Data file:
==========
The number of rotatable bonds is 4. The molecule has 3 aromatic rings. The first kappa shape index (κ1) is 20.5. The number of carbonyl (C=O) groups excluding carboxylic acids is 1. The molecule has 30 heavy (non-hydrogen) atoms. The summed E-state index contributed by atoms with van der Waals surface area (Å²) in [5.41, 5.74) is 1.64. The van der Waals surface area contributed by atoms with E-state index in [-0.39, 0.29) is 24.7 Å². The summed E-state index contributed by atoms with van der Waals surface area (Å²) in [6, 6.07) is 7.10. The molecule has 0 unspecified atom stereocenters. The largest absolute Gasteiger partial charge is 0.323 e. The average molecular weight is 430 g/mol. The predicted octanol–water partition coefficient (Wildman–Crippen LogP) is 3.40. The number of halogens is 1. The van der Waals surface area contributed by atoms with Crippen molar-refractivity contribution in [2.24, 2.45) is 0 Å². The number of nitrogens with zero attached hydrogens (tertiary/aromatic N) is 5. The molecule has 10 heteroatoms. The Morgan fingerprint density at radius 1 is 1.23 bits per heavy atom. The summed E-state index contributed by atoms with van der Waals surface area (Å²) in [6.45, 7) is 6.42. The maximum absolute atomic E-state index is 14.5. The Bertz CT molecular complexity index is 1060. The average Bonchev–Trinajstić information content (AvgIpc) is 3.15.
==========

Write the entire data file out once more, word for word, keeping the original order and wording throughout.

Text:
The number of rotatable bonds is 4. The molecule has 3 aromatic rings. The first kappa shape index (κ1) is 20.5. The number of carbonyl (C=O) groups excluding carboxylic acids is 1. The molecule has 30 heavy (non-hydrogen) atoms. The summed E-state index contributed by atoms with van der Waals surface area (Å²) in [5.41, 5.74) is 1.64. The van der Waals surface area contributed by atoms with E-state index in [-0.39, 0.29) is 24.7 Å². The summed E-state index contributed by atoms with van der Waals surface area (Å²) in [6, 6.07) is 7.10. The molecule has 0 unspecified atom stereocenters. The largest absolute Gasteiger partial charge is 0.323 e. The average molecular weight is 430 g/mol. The predicted octanol–water partition coefficient (Wildman–Crippen LogP) is 3.40. The number of halogens is 1. The van der Waals surface area contributed by atoms with Crippen molar-refractivity contribution in [2.24, 2.45) is 0 Å². The number of nitrogens with zero attached hydrogens (tertiary/aromatic N) is 5. The molecule has 10 heteroatoms. The Morgan fingerprint density at radius 1 is 1.23 bits per heavy atom. The summed E-state index contributed by atoms with van der Waals surface area (Å²) in [6.45, 7) is 6.42. The maximum absolute atomic E-state index is 14.5. The Bertz CT molecular complexity index is 1060. The average Bonchev–Trinajstić information content (AvgIpc) is 3.15.